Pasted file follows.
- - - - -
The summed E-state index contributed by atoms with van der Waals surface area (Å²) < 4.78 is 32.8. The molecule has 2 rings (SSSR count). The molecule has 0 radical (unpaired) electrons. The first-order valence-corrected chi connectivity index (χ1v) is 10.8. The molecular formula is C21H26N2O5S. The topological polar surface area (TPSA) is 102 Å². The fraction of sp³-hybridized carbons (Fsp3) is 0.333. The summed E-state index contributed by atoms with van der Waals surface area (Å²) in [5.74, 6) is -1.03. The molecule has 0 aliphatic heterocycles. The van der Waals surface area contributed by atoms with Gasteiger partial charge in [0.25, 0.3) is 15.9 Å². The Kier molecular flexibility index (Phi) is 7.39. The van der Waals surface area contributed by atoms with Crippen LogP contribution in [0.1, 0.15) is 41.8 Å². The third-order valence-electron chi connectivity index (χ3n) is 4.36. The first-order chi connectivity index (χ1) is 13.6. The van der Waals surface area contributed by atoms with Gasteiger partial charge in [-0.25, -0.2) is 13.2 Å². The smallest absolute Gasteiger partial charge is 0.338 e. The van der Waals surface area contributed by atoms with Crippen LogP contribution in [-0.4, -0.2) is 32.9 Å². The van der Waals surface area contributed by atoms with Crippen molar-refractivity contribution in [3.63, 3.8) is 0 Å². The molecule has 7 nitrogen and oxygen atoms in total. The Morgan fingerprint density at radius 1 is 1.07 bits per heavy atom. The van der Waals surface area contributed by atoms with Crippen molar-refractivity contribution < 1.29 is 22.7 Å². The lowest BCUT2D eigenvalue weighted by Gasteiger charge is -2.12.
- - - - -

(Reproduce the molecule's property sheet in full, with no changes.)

The summed E-state index contributed by atoms with van der Waals surface area (Å²) < 4.78 is 32.8. The molecule has 2 rings (SSSR count). The molecule has 0 radical (unpaired) electrons. The first-order valence-corrected chi connectivity index (χ1v) is 10.8. The molecular formula is C21H26N2O5S. The topological polar surface area (TPSA) is 102 Å². The fraction of sp³-hybridized carbons (Fsp3) is 0.333. The summed E-state index contributed by atoms with van der Waals surface area (Å²) in [5.74, 6) is -1.03. The molecule has 0 aliphatic heterocycles. The van der Waals surface area contributed by atoms with Gasteiger partial charge in [0.25, 0.3) is 15.9 Å². The Kier molecular flexibility index (Phi) is 7.39. The van der Waals surface area contributed by atoms with Crippen LogP contribution in [0.1, 0.15) is 41.8 Å². The third-order valence-electron chi connectivity index (χ3n) is 4.36. The first-order chi connectivity index (χ1) is 13.6. The van der Waals surface area contributed by atoms with Gasteiger partial charge in [-0.25, -0.2) is 13.2 Å². The smallest absolute Gasteiger partial charge is 0.338 e. The van der Waals surface area contributed by atoms with Crippen LogP contribution in [-0.4, -0.2) is 32.9 Å². The van der Waals surface area contributed by atoms with Crippen molar-refractivity contribution in [3.63, 3.8) is 0 Å². The molecule has 7 nitrogen and oxygen atoms in total. The Morgan fingerprint density at radius 1 is 1.07 bits per heavy atom. The van der Waals surface area contributed by atoms with Crippen molar-refractivity contribution < 1.29 is 22.7 Å². The lowest BCUT2D eigenvalue weighted by Gasteiger charge is -2.12.